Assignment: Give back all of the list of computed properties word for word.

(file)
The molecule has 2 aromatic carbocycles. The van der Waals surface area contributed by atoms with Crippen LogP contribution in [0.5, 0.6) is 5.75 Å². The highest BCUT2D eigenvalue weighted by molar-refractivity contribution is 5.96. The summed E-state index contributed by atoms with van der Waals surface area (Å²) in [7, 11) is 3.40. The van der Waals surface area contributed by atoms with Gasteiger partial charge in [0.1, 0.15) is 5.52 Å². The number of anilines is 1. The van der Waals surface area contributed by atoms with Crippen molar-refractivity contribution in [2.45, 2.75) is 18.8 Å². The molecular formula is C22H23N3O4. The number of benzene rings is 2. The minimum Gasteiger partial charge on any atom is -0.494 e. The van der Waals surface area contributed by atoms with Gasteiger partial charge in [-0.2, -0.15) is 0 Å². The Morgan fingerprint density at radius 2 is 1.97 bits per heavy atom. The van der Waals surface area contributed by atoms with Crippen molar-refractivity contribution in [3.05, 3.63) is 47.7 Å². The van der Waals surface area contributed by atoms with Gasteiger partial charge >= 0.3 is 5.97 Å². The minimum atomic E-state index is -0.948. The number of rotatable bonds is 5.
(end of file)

The molecule has 2 aromatic carbocycles. The van der Waals surface area contributed by atoms with Crippen LogP contribution in [0.5, 0.6) is 5.75 Å². The highest BCUT2D eigenvalue weighted by molar-refractivity contribution is 5.96. The summed E-state index contributed by atoms with van der Waals surface area (Å²) in [7, 11) is 3.40. The van der Waals surface area contributed by atoms with Gasteiger partial charge in [0.1, 0.15) is 5.52 Å². The number of anilines is 1. The van der Waals surface area contributed by atoms with Crippen molar-refractivity contribution in [2.45, 2.75) is 18.8 Å². The molecular formula is C22H23N3O4. The number of benzene rings is 2. The minimum Gasteiger partial charge on any atom is -0.494 e. The van der Waals surface area contributed by atoms with Gasteiger partial charge in [-0.2, -0.15) is 0 Å². The Morgan fingerprint density at radius 2 is 1.97 bits per heavy atom. The van der Waals surface area contributed by atoms with Crippen molar-refractivity contribution in [3.05, 3.63) is 47.7 Å². The van der Waals surface area contributed by atoms with Gasteiger partial charge >= 0.3 is 5.97 Å². The minimum atomic E-state index is -0.948. The number of rotatable bonds is 5.